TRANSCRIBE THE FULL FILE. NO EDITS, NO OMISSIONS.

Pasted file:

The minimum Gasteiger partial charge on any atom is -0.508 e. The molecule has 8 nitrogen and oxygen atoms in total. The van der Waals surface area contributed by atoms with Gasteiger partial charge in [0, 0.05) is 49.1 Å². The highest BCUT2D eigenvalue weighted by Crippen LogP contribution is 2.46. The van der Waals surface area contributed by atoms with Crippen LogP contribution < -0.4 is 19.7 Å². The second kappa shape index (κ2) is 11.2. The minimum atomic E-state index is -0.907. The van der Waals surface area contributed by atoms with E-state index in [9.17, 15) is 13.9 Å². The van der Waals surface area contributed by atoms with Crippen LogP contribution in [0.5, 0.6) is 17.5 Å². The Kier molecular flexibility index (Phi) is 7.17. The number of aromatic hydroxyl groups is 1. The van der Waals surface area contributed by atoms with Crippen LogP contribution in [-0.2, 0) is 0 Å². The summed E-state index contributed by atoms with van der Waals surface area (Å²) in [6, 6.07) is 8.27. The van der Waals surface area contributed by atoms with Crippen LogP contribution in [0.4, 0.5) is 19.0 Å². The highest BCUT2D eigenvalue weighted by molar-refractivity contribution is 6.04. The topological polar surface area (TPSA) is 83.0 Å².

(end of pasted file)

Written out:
The minimum Gasteiger partial charge on any atom is -0.508 e. The molecule has 8 nitrogen and oxygen atoms in total. The van der Waals surface area contributed by atoms with Gasteiger partial charge in [0, 0.05) is 49.1 Å². The highest BCUT2D eigenvalue weighted by Crippen LogP contribution is 2.46. The van der Waals surface area contributed by atoms with Crippen LogP contribution < -0.4 is 19.7 Å². The second kappa shape index (κ2) is 11.2. The minimum atomic E-state index is -0.907. The van der Waals surface area contributed by atoms with E-state index in [9.17, 15) is 13.9 Å². The van der Waals surface area contributed by atoms with Crippen LogP contribution in [0.5, 0.6) is 17.5 Å². The Kier molecular flexibility index (Phi) is 7.17. The number of aromatic hydroxyl groups is 1. The van der Waals surface area contributed by atoms with Crippen LogP contribution in [-0.2, 0) is 0 Å². The summed E-state index contributed by atoms with van der Waals surface area (Å²) in [6, 6.07) is 8.27. The van der Waals surface area contributed by atoms with Crippen LogP contribution in [0.4, 0.5) is 19.0 Å². The highest BCUT2D eigenvalue weighted by molar-refractivity contribution is 6.04. The topological polar surface area (TPSA) is 83.0 Å².